The Countess Yolande commissioned a werewolf story entitled "Guillaume de Palerme". Anonymous writers penned two werewolf stories, "Biclarel" and "Melion". Much of horror fiction derived itself from the cruelest faces in world history, particularly those who lived in the fifteenth-century. "Dracula" can be traced to the Prince of Wallachia Vlad III whose alleged war crimes were published in German pamphlets in the late Fifteenth Century. The 1499 pamphlet published by Markus Ayrer is most notable for its woodcut imagery. The alleged crimes of the Giles de Rais were said to be the inspiration for "Bluebeard". The vampiress is most notably derived from the real life noblewoman and murderess, Elizabeth Bathory. Elizabeth Bathory in popular culture helped usher in the emergence of horror fiction in the 18th-Century, such as through László Turóczi in his 1729 book, Tragica Historia.
Gothic horror in the 18th century
The Eighteenth century slowly directed the horror genre into traditional Gothic literature. 18th century Gothic horror drew on these sources with the seminal and controversial The Castle of Otranto (1764) by English author Horace Walpole. This marked the first incorporated elements of the supernatural instead of pure realism. In fact, the first edition was published disguised as an actual medieval romance from Italy discovered and republished by a fictitious translator. Once revealed as contemporary, many found it anachronistic, reactionary, or simply in poor taste—but it proved to be immediately popular. That first novel of Gothic horror inspired such works as Vathek (1786) by William Beckford, A Sicilian Romance (1790), The Mysteries of Udolpho (1794) and The Italian (1796) by Ann Radcliffe and The Monk (1797) by Matthew Lewis. A significant amount of horror fiction of this era was written by women and marketed at a female audience, a typical scenario being a resourceful female menaced in a gloomy castle.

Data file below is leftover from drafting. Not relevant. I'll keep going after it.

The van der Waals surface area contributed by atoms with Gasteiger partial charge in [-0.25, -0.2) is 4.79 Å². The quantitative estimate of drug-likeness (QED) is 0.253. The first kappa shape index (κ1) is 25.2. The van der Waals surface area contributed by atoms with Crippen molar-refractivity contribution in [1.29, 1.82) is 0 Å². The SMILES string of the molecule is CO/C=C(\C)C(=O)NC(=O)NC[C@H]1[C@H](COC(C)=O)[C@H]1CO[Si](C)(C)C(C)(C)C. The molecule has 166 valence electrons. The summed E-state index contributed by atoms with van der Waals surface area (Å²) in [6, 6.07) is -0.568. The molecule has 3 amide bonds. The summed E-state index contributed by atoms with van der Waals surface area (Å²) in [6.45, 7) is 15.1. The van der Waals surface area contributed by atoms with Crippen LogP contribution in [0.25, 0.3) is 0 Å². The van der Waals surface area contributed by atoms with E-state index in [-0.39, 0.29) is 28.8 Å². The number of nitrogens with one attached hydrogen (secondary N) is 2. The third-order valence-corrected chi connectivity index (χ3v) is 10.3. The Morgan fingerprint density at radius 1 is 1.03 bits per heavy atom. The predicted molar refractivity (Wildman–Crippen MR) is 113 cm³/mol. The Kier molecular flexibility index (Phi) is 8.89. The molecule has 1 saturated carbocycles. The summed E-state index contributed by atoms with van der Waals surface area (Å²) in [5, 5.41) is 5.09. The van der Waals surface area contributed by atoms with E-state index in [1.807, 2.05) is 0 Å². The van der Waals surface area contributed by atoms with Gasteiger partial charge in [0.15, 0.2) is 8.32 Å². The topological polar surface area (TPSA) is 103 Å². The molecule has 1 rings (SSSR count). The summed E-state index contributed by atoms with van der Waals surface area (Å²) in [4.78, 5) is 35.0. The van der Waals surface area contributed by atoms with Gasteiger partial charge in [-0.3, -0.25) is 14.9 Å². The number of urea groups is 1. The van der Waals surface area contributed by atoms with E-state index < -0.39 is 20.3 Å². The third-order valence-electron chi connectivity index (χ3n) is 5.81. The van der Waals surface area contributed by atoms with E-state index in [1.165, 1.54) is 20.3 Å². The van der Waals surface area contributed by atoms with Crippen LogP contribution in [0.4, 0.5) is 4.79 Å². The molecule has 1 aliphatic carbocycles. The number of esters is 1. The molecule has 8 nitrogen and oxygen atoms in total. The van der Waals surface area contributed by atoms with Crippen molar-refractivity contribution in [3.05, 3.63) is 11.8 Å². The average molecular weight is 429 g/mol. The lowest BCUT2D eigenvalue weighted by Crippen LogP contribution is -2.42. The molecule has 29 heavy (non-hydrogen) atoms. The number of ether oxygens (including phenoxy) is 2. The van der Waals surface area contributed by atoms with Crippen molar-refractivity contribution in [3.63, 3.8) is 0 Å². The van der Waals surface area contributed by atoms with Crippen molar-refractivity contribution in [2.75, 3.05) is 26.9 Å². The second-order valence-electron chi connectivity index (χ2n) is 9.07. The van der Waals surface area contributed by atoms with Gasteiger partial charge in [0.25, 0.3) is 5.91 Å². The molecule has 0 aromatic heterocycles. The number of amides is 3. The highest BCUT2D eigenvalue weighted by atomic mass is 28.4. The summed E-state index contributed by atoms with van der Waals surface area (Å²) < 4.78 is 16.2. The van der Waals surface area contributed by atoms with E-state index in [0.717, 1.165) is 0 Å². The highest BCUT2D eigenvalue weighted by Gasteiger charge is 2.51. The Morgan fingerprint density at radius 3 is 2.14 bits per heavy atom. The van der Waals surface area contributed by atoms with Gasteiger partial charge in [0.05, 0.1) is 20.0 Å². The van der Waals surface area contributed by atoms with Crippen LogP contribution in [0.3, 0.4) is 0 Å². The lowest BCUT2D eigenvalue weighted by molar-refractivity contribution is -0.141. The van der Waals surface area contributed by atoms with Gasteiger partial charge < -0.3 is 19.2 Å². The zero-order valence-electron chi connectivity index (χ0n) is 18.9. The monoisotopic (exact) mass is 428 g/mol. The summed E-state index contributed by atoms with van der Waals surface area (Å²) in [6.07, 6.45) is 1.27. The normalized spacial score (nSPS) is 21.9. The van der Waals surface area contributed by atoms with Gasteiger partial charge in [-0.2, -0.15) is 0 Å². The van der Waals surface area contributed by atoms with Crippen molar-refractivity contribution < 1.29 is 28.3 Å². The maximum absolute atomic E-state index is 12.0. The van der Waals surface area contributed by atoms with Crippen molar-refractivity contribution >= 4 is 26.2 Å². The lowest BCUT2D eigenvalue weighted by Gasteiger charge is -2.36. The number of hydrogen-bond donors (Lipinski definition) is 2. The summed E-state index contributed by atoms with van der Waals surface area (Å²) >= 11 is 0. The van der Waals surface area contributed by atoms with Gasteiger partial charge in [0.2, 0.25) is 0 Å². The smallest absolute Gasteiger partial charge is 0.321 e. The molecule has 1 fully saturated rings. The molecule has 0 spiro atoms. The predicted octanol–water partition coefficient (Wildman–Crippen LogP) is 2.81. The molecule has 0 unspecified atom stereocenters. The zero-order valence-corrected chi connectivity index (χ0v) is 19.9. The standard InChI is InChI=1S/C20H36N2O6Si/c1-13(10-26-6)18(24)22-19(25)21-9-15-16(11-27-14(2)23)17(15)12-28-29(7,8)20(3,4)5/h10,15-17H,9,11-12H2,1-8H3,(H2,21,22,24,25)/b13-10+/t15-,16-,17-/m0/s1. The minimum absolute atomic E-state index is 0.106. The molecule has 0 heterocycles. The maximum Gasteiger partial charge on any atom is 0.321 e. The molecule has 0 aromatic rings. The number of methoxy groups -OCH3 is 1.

Horror in the 19th century